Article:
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The Combination of Cloud & Mobile and its Grip on B2B Automation – Part 2

The Combination of Cloud & Mobile and its Grip on B2B Automation – Part 2

The Combination of Cloud & Mobile and its Grip on B2B Automation – Part 2

We’ve established that the synergy between Cloud and mobile is both powerful and undeniable (as outlined in Part 1). We are not alone in this assertion. Earlier this month at Mobile World Congress in Barcelona, technology behemoths Samsung and Oracle announced a partnership to help companies make use of their existing systems in the cloud. The goal is to enable enterprises to take full advantage of mobile and cloud to create better mobile user enterprise software, mobile cloud and device features, and move toward the next generation of cloud/mobile apps and services. That said, my bet is that startups get there faster.

But for those who don’t see the significance of this combination, who feel traditional B2B software will now just be hosted in the cloud and accessible on your smart phone, let’s probe deeper…

Since computers became common workplace tools, software companies have sought to identify ways to automate business processes, driving out costs and increasing speed and efficiency. This has worked very well when the main users have desks and spend a portion of their day at a computer. We’ve now had at least two generations of enterprise resource planning (ERP), customer relationship management (CRM), human resource management (HRM), and a healthy list of other classic business software applications.

But for employees that are not tethered to their desks, the promise of software automation has stopped somewhat short so far. For example, there have been numerous attempts to drive better collaboration and project tracking in the construction industry, but for the large part, they have seen feeble adoption. Using a computer is just not convenient during the day, and so it falls on the project manager (PM) to write up all the day’s events/activities after work when back at a desk. This means the PM has less time at the site, and issues are not surfaced until that night or the next morning.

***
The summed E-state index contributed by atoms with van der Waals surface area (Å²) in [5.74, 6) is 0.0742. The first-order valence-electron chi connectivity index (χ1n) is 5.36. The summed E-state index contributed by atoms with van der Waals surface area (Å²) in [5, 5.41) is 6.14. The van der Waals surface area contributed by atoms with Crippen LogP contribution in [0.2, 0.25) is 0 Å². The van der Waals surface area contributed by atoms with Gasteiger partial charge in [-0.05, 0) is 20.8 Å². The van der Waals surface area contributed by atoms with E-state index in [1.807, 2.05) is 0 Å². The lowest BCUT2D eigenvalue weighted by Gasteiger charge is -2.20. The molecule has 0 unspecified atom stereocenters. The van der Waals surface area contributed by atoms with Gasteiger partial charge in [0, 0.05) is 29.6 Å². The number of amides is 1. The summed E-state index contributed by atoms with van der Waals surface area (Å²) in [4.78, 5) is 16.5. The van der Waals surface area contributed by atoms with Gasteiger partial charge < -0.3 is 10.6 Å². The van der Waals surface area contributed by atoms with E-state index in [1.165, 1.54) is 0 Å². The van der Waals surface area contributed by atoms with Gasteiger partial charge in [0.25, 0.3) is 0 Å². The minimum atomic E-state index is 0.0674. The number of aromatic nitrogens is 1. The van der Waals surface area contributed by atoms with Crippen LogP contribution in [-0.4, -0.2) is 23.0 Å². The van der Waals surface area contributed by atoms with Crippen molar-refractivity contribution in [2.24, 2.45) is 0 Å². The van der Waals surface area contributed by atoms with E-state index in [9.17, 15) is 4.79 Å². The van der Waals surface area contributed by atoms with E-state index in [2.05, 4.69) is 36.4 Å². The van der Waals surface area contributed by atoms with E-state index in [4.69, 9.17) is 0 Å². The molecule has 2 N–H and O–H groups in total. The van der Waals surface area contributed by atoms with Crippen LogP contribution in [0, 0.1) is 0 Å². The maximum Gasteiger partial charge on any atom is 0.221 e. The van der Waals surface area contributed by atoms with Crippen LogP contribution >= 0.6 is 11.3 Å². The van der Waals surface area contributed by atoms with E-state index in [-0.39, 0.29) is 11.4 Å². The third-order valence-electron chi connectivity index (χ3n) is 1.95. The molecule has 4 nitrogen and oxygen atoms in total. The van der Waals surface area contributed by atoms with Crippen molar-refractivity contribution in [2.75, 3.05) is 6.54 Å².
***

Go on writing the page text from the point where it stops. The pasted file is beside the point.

So what has changed? Well, pretty much everyone now has a very powerful computer in their pocket, with a direct connection to flexible cloud-based applications via wireless connectivity. And, they don’t require any training as they use them extremely frequently in their personal lives. So asking construction workers to snap a quick photo of an issue and punch out a 140 character message is no different than what they do on the weekend, yet it can dramatically improve communication, collaboration, and productivity on a job site.

This is just one example. The potential overall impact is immeasurable. Sales people in the field can place orders directly into ERP systems, eliminating pen and paper and re-entry errors. They can also look up order history and run analytics on trends with specific accounts – all from the seat of their car. Think how much more prepared and effective they can be when they then visit their next account of the day.

Human resources (HR) is another industry that will continue to be impacted by the marriage of Cloud and mobile. Using cloud analytics, HR can drive greater employee engagement by leveraging a modern mobile user interface. Historically, HR “engagement” software adoption has been very low and the return on investment has been weak. Now, with all employees having a smart phone and a growing science around what truly motivates people, the combination of Cloud and mobile has the potential to finally make these offerings take hold. Even pesky tasks like populating timesheets are easier and less annoying for employees that are on the go during the day; this can be done on mobile devices in real time and received and processed via cloud by the employer.

The list goes on. Physicians can access and update medical records from anywhere in the hospital. Banking is being transformed by the intersection of mobile and Cloud by offering customers the ability to bank from anywhere at all. Customer service has evolved past the call center to online video chat and other cloud-based platforms. Field service personnel can access detailed documentation and diagrams, as well as replacement part inventory and order forms all from their client’s maintenance room.

Some argue that these offerings have been possible for a while. Yes, they were possible. But they were not widely adopted because the infrastructure was too clunky and inconsistent and the mobile interface was hard to use and took away from their productivity instead of adding to it. The combination of Cloud and mobile-first development has changed the game.

If software is eating the world, then Cloud and mobile are the new fork and knife. I am excited to see what innovative software entrepreneurs will dream up with these two revolutionary tools at their disposal. This is a space we are keeping a close eye on at Ascent and we look forward to witnessing the innovation to come.

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